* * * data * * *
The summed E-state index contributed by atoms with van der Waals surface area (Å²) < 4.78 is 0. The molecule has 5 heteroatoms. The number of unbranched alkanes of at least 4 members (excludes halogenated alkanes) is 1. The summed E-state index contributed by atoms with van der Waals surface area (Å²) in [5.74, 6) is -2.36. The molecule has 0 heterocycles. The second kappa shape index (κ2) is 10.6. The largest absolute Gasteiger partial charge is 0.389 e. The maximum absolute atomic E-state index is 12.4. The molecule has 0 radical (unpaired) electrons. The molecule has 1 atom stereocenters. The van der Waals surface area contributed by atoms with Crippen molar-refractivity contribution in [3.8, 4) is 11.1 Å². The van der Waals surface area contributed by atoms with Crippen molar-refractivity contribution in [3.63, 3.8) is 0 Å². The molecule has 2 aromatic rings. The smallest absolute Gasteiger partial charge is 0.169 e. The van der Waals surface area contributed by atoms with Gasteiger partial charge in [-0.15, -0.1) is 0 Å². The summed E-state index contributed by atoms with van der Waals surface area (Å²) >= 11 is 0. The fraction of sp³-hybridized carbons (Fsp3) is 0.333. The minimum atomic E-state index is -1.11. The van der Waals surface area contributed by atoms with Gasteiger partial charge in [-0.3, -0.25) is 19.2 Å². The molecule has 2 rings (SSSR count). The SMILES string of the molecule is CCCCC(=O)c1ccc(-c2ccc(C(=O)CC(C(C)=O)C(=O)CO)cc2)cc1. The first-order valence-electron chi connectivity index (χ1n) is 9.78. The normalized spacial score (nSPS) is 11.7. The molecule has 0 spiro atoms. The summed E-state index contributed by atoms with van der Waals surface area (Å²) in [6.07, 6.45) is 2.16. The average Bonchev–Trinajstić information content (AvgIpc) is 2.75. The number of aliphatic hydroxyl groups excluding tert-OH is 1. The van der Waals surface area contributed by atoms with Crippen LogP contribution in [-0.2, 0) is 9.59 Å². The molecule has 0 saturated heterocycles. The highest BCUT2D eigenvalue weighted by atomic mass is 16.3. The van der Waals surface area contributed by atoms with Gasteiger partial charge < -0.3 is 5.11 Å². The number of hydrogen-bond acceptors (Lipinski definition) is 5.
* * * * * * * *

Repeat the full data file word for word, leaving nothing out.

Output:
The summed E-state index contributed by atoms with van der Waals surface area (Å²) < 4.78 is 0. The molecule has 5 heteroatoms. The number of unbranched alkanes of at least 4 members (excludes halogenated alkanes) is 1. The summed E-state index contributed by atoms with van der Waals surface area (Å²) in [5.74, 6) is -2.36. The molecule has 0 heterocycles. The second kappa shape index (κ2) is 10.6. The largest absolute Gasteiger partial charge is 0.389 e. The maximum absolute atomic E-state index is 12.4. The molecule has 0 radical (unpaired) electrons. The molecule has 1 atom stereocenters. The van der Waals surface area contributed by atoms with Crippen molar-refractivity contribution in [3.8, 4) is 11.1 Å². The van der Waals surface area contributed by atoms with Crippen molar-refractivity contribution in [3.63, 3.8) is 0 Å². The molecule has 2 aromatic rings. The smallest absolute Gasteiger partial charge is 0.169 e. The van der Waals surface area contributed by atoms with Gasteiger partial charge in [-0.15, -0.1) is 0 Å². The summed E-state index contributed by atoms with van der Waals surface area (Å²) >= 11 is 0. The fraction of sp³-hybridized carbons (Fsp3) is 0.333. The minimum atomic E-state index is -1.11. The van der Waals surface area contributed by atoms with Gasteiger partial charge in [-0.3, -0.25) is 19.2 Å². The molecule has 2 rings (SSSR count). The SMILES string of the molecule is CCCCC(=O)c1ccc(-c2ccc(C(=O)CC(C(C)=O)C(=O)CO)cc2)cc1. The first-order valence-electron chi connectivity index (χ1n) is 9.78. The normalized spacial score (nSPS) is 11.7. The molecule has 0 spiro atoms. The summed E-state index contributed by atoms with van der Waals surface area (Å²) in [6.07, 6.45) is 2.16. The average Bonchev–Trinajstić information content (AvgIpc) is 2.75. The number of aliphatic hydroxyl groups excluding tert-OH is 1. The van der Waals surface area contributed by atoms with Crippen LogP contribution in [-0.2, 0) is 9.59 Å². The molecule has 0 saturated heterocycles. The highest BCUT2D eigenvalue weighted by atomic mass is 16.3. The van der Waals surface area contributed by atoms with Gasteiger partial charge < -0.3 is 5.11 Å². The number of hydrogen-bond acceptors (Lipinski definition) is 5.